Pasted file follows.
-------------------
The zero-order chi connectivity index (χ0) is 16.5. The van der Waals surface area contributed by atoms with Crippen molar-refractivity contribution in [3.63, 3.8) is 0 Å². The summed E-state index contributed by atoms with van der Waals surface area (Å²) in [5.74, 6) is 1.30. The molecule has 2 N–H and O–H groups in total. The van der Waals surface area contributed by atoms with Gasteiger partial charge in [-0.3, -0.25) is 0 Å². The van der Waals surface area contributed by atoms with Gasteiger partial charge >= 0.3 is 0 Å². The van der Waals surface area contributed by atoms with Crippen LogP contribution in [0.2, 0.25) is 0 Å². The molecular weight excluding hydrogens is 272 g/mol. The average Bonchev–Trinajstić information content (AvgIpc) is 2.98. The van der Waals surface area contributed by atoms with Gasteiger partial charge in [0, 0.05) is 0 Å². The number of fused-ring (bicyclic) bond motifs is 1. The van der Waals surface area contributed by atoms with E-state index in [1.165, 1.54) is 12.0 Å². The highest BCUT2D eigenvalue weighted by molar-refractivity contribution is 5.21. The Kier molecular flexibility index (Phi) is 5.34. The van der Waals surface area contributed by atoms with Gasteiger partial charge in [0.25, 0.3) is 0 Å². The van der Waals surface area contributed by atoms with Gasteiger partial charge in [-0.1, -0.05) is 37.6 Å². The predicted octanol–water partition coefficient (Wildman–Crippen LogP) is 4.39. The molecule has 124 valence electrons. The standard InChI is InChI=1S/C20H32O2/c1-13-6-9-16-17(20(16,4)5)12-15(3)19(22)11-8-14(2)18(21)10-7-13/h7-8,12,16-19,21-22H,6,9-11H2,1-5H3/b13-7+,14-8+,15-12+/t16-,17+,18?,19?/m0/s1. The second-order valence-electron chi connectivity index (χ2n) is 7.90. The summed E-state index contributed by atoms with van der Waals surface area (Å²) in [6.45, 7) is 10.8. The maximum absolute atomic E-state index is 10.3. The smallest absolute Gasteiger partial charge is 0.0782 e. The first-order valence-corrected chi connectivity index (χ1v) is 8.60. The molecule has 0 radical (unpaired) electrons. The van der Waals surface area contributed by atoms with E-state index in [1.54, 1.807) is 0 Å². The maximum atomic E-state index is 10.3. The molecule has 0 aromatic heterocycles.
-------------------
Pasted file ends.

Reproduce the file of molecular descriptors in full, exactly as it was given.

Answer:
The zero-order chi connectivity index (χ0) is 16.5. The van der Waals surface area contributed by atoms with Crippen molar-refractivity contribution in [3.63, 3.8) is 0 Å². The summed E-state index contributed by atoms with van der Waals surface area (Å²) in [5.74, 6) is 1.30. The molecule has 2 N–H and O–H groups in total. The van der Waals surface area contributed by atoms with Gasteiger partial charge in [-0.3, -0.25) is 0 Å². The van der Waals surface area contributed by atoms with Gasteiger partial charge >= 0.3 is 0 Å². The van der Waals surface area contributed by atoms with Crippen LogP contribution in [0.2, 0.25) is 0 Å². The molecular weight excluding hydrogens is 272 g/mol. The average Bonchev–Trinajstić information content (AvgIpc) is 2.98. The van der Waals surface area contributed by atoms with Gasteiger partial charge in [0, 0.05) is 0 Å². The number of fused-ring (bicyclic) bond motifs is 1. The van der Waals surface area contributed by atoms with E-state index in [1.165, 1.54) is 12.0 Å². The highest BCUT2D eigenvalue weighted by molar-refractivity contribution is 5.21. The Kier molecular flexibility index (Phi) is 5.34. The van der Waals surface area contributed by atoms with Gasteiger partial charge in [0.25, 0.3) is 0 Å². The van der Waals surface area contributed by atoms with Gasteiger partial charge in [-0.1, -0.05) is 37.6 Å². The predicted octanol–water partition coefficient (Wildman–Crippen LogP) is 4.39. The molecule has 124 valence electrons. The standard InChI is InChI=1S/C20H32O2/c1-13-6-9-16-17(20(16,4)5)12-15(3)19(22)11-8-14(2)18(21)10-7-13/h7-8,12,16-19,21-22H,6,9-11H2,1-5H3/b13-7+,14-8+,15-12+/t16-,17+,18?,19?/m0/s1. The second-order valence-electron chi connectivity index (χ2n) is 7.90. The summed E-state index contributed by atoms with van der Waals surface area (Å²) in [6.45, 7) is 10.8. The maximum absolute atomic E-state index is 10.3. The smallest absolute Gasteiger partial charge is 0.0782 e. The first-order valence-corrected chi connectivity index (χ1v) is 8.60. The molecule has 0 radical (unpaired) electrons. The van der Waals surface area contributed by atoms with E-state index in [1.54, 1.807) is 0 Å². The maximum atomic E-state index is 10.3. The molecule has 0 aromatic heterocycles.